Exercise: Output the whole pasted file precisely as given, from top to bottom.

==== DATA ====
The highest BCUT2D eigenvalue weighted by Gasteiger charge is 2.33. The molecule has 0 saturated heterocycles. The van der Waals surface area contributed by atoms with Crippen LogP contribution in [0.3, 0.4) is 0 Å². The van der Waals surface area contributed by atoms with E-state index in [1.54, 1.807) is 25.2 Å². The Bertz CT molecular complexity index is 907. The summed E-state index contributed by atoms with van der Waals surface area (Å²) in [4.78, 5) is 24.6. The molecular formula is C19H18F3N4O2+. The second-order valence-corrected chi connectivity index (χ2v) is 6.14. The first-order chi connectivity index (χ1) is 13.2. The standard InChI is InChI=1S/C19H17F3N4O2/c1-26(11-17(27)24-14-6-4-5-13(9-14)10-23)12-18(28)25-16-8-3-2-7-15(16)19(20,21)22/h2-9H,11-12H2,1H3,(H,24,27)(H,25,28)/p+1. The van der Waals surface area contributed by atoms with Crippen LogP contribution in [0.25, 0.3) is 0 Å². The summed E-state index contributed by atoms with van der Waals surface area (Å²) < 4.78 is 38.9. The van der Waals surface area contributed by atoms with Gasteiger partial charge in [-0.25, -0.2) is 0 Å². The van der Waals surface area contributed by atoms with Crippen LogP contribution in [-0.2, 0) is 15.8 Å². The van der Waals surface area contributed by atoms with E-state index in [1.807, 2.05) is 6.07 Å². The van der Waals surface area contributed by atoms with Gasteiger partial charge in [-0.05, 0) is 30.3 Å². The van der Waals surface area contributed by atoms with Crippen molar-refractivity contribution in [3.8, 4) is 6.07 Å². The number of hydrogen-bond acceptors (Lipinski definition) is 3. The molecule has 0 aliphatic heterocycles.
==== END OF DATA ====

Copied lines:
The highest BCUT2D eigenvalue weighted by Gasteiger charge is 2.33. The molecule has 0 saturated heterocycles. The van der Waals surface area contributed by atoms with Crippen LogP contribution in [0.3, 0.4) is 0 Å². The van der Waals surface area contributed by atoms with E-state index in [1.54, 1.807) is 25.2 Å². The Bertz CT molecular complexity index is 907. The summed E-state index contributed by atoms with van der Waals surface area (Å²) in [4.78, 5) is 24.6. The molecular formula is C19H18F3N4O2+. The second-order valence-corrected chi connectivity index (χ2v) is 6.14. The first-order chi connectivity index (χ1) is 13.2. The standard InChI is InChI=1S/C19H17F3N4O2/c1-26(11-17(27)24-14-6-4-5-13(9-14)10-23)12-18(28)25-16-8-3-2-7-15(16)19(20,21)22/h2-9H,11-12H2,1H3,(H,24,27)(H,25,28)/p+1. The van der Waals surface area contributed by atoms with Crippen LogP contribution in [0.25, 0.3) is 0 Å². The summed E-state index contributed by atoms with van der Waals surface area (Å²) < 4.78 is 38.9. The van der Waals surface area contributed by atoms with Gasteiger partial charge in [-0.25, -0.2) is 0 Å². The van der Waals surface area contributed by atoms with Crippen LogP contribution in [-0.2, 0) is 15.8 Å². The van der Waals surface area contributed by atoms with E-state index in [1.807, 2.05) is 6.07 Å². The van der Waals surface area contributed by atoms with Gasteiger partial charge in [-0.05, 0) is 30.3 Å². The van der Waals surface area contributed by atoms with Crippen molar-refractivity contribution in [3.8, 4) is 6.07 Å². The number of hydrogen-bond acceptors (Lipinski definition) is 3. The molecule has 0 aliphatic heterocycles.